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Kenya at risk of defaulting on loans, warns Central Bank boss

Kenya at risk of defaulting on loans, warns Central Bank boss

The Central Bank of Kenya (CBK) has warned that the country may default on its debt in the next two years if the current rate of borrowing is left unchecked.

CBK Governor Patrick Njoroge (pictured) told the Senate Committee on Finance and Budget that Parliament has a key role to play in ensuring the government does not take on new debt even as past obligations fall due.  

“It (public debt) really worries me and we have been beating this drum reminding you as legislators and the population and other elements of the Executive that we are running out of space,” he said.

Dr Njoroge told the committee that the existing policies are adequate to cap excessive government borrowing if applied aggressively.

“Kenya has never defaulted even one shilling on its public debt since 1963 and this is not the case today,” he said. “But we have to take specific measures today to turn this ship and not to wait until the debt comes crashing.”

Kenya is one step away from being categorised as a candidate for default, according to a debt sustainability analysis done by the International Monetary Fund (IMF) and World Bank.

The two Bretton Woods institutions rated Kenya’s risk to debt distress as high following poor export earnings due to the Covid-19 pandemic.

So bad was the debt situation that country was forced to take a six-month loan repayment holiday from some of its bilateral lenders.

The moratorium, arranged under an initiative by G-20 - a group of wealthy nations - saw the country defer payment of at least Sh80 billion from January to June this year.

Njoroge said the government needs to balance the public debt mix to ensure longer maturity periods and lower interest rates to ease pressure on taxpayers.

According to data from the National Treasury, taxpayers are on the hook for Sh1 trillion in debt repayments in the 2021/2022 financial year of which Sh537 billion will go towards interest payments.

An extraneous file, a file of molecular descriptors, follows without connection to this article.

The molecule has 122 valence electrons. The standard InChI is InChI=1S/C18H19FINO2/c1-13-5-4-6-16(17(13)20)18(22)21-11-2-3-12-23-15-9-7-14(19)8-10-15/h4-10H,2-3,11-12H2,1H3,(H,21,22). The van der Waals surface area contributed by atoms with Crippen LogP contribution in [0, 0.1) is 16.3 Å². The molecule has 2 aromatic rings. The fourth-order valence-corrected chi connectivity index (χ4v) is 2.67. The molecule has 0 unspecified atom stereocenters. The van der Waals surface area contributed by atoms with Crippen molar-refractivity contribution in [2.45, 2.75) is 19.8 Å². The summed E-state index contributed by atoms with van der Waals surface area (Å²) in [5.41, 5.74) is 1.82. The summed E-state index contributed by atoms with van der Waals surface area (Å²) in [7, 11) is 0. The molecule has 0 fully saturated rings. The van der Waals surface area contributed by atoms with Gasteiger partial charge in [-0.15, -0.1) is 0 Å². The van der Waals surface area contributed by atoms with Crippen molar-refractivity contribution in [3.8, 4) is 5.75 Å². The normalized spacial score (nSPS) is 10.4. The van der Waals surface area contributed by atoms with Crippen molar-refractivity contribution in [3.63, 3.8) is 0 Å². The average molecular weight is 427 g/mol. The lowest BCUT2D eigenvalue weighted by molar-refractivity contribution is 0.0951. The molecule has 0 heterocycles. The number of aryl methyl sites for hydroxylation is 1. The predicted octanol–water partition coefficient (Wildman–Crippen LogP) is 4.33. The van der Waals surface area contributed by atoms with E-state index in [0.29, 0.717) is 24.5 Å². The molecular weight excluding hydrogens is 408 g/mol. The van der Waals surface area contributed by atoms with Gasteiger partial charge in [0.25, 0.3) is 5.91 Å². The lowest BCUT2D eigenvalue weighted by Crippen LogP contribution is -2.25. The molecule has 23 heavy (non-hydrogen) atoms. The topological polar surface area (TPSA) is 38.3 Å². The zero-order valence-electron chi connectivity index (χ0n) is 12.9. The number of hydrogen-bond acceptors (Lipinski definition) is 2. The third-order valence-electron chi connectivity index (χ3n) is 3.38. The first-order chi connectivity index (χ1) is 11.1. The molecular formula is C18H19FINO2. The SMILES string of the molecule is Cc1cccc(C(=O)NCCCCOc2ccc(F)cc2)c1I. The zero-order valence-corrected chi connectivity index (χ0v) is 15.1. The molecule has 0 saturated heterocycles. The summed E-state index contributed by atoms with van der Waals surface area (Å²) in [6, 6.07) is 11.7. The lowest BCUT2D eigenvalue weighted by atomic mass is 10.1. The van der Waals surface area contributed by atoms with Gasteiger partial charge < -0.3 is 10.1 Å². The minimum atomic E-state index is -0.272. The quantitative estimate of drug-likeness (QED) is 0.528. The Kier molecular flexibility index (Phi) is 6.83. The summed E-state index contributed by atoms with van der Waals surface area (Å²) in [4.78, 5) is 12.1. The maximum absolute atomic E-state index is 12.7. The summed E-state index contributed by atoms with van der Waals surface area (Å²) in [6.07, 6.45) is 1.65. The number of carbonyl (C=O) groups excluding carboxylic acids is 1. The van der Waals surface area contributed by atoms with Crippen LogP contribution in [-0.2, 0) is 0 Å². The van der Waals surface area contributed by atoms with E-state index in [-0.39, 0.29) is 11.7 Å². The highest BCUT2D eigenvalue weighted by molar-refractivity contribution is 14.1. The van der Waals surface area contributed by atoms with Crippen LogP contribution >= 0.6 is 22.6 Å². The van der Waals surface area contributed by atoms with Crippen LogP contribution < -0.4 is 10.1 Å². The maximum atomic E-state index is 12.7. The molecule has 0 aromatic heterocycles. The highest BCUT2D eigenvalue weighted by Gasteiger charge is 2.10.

This is more than 90 per cent of the allocation in the Consolidated Fund - leaving little room to service other obligations such as salaries and pension payments.

Kenya’s stock of public debt stood at Sh7.2 trillion as of December last year - of which Sh3.4 trillion and Sh3.7 trillion is owed to domestic and external lenders respectively.

Njoroge told lawmakers that the move by the government to take on more than Sh1.2 trillion in commercial debt over the past decade has raised the cost of servicing the country’s public debt, piling more pressure on taxpayers.

In 2019, for example, a one-off Sh75 billion Eurobond repayment pushed the country’s debt service to revenues ratio to an all-time high of 21.4 per cent, from 4.3 per cent in 2013.    

“In the past budget cycle, we have had what can be termed as abracadabra budgeting, where revenues were inflated and completely unrealistic and allowed us to have huge expenditure,” he explained

“In time the revenues were not coming in and then we had to slam on the brakes but I think the last budget was quite realistic and not just in the context of Covid-19,” he said.

The CBK boss said the government needs to better plan infrastructure projects instead of running several of them at the same time, which later stall and tie up funds.

“It is better to do one road and finish it quickly, than start three or four roads at the same time and finish none and we have several examples of this happening,” he said.